It continues to be a frustrating time for bond markets--prevented, as they are from rallying very much on strong data, but with few other reasons to sell-off abruptly. All of the above hinges on the now incessantly discussed "weather issues."
We saw a perfect example of this silly dynamic with yesterday's Philly Fed release. It was much weaker than expected, but because that weakness can be traced to the weather to some unknown extent, bond markets can't derive the same amount of benefit as they otherwise might.
This, in itself, wasn't sufficient reason for the selling pressure yesterday, but there were less overt considerations such as ebbs and flows related to corporate bond issuance, not to mention the fairly small scale of the movement overall.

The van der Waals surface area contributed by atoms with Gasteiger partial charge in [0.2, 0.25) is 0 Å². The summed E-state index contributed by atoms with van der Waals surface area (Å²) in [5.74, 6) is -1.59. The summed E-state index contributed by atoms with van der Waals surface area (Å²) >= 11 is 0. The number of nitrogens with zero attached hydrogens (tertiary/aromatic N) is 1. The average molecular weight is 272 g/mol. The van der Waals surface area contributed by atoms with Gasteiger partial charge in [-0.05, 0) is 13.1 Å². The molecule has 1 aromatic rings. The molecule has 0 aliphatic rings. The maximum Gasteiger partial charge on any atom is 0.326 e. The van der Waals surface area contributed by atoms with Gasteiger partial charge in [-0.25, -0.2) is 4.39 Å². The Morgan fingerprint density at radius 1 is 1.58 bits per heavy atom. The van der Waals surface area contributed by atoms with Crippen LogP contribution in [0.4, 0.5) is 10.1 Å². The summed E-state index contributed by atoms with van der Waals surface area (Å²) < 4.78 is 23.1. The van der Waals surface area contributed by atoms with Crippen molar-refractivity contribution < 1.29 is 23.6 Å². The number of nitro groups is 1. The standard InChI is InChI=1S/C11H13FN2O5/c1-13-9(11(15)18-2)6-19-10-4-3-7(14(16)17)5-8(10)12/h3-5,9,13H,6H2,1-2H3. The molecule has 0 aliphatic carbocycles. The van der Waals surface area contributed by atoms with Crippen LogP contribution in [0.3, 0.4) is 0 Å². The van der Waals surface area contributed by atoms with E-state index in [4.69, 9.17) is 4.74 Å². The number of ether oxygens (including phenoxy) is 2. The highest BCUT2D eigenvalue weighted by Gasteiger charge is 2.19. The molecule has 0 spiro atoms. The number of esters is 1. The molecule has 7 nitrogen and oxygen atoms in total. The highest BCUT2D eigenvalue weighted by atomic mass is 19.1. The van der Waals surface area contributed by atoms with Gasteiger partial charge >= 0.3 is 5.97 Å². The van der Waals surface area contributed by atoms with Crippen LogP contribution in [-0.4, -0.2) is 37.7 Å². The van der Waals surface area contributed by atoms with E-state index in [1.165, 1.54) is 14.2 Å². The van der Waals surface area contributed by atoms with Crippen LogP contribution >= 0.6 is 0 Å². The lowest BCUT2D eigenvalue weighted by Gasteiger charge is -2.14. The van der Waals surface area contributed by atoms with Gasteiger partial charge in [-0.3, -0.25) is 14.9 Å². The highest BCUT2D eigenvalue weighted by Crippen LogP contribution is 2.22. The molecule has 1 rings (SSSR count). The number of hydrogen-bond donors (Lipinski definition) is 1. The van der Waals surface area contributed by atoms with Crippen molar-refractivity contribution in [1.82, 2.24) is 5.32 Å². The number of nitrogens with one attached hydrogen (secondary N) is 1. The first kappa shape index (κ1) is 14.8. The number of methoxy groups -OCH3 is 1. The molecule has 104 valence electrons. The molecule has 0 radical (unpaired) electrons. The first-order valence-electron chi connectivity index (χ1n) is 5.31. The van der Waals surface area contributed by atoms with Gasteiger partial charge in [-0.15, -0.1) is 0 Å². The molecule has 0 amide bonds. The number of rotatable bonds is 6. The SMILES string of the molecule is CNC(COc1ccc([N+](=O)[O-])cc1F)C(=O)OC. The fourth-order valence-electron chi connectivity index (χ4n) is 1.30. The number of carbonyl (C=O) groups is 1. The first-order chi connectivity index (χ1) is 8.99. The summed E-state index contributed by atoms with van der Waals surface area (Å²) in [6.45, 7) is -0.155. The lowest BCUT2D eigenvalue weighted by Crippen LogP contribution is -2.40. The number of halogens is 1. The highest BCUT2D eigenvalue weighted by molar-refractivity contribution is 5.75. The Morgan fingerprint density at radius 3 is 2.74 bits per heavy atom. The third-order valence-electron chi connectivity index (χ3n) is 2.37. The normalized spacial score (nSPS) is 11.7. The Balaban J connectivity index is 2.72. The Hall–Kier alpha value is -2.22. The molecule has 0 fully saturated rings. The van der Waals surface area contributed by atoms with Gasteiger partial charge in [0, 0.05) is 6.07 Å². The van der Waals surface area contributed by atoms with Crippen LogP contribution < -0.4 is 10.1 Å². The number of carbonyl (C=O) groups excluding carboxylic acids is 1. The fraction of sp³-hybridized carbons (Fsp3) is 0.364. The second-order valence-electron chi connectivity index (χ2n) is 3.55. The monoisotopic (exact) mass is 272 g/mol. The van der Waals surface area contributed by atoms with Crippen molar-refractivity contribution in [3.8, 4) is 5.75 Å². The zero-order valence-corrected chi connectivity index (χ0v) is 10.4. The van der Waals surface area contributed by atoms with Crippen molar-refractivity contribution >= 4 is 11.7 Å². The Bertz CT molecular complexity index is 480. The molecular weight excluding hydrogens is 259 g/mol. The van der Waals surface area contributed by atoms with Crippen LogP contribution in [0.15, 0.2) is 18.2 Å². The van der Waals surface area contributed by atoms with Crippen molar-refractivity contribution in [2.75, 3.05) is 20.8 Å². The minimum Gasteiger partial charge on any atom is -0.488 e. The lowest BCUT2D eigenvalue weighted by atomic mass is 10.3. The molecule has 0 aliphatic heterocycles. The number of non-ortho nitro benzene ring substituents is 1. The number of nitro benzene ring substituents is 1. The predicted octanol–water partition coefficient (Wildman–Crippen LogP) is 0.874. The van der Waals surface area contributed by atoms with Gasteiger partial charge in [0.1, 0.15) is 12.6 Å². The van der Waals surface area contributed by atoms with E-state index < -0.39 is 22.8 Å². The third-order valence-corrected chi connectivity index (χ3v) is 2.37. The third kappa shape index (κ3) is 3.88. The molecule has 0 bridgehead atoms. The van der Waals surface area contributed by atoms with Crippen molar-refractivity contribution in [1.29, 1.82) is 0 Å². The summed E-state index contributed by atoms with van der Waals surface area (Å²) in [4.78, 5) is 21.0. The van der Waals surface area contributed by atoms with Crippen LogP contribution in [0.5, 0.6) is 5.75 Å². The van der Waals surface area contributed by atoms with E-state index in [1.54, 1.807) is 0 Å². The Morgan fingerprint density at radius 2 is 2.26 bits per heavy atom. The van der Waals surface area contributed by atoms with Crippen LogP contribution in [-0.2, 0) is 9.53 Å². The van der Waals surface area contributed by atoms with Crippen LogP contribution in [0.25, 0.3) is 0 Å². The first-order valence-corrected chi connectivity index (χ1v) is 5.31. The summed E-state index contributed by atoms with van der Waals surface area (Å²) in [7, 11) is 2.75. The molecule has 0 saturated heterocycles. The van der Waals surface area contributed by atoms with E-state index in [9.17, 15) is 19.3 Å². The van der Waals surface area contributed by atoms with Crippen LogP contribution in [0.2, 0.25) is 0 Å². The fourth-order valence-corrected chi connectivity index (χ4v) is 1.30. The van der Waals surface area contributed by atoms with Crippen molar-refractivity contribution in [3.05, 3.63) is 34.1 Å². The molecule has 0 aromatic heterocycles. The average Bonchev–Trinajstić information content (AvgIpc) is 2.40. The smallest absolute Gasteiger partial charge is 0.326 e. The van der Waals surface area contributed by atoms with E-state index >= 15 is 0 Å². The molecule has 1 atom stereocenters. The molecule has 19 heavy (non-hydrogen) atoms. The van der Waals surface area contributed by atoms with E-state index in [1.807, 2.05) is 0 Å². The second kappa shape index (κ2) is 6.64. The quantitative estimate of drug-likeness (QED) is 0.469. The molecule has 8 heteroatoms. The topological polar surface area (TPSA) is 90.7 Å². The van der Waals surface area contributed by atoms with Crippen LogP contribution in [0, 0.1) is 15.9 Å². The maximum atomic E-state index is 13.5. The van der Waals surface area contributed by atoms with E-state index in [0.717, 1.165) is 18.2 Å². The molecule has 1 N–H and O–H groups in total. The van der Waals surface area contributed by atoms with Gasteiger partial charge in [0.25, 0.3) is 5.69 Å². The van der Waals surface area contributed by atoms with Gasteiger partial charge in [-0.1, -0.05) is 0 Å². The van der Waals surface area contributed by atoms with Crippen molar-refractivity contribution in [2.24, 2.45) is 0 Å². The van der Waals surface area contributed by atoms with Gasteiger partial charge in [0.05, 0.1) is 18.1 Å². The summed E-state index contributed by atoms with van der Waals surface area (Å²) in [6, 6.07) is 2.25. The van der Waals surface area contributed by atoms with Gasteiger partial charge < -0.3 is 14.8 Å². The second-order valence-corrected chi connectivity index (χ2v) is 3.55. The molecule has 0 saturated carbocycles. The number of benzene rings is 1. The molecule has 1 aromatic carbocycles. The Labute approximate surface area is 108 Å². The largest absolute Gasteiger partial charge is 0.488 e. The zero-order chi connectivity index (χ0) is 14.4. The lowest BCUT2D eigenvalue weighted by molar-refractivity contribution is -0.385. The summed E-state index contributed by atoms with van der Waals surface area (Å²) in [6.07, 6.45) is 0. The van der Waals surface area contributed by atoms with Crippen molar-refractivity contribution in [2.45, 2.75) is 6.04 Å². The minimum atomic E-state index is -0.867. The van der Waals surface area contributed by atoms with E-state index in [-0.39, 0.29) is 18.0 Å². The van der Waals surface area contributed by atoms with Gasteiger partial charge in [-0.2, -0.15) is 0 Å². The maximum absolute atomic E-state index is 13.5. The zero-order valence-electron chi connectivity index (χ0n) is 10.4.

Beyond that minutia, it's worth considering that 10yr yields have essentially just moved right back to the most middling of middle grounds, "anything near 2.75." After all, when market watchers look back on mid-2013 through February 2014, it can all be summed up as a range trade between 2.5 and 3.0, roughly.
The only relevant piece of economic data on the calendar today is Existing Home Sales (EHS). Here's a chart of this week's housing data with today' forecast level for EHS added in (NAHB and Housing Starts already reported, of course). Once again, the risk for bond markets is that bad data is disregarded due to weather and good data can only hurt.
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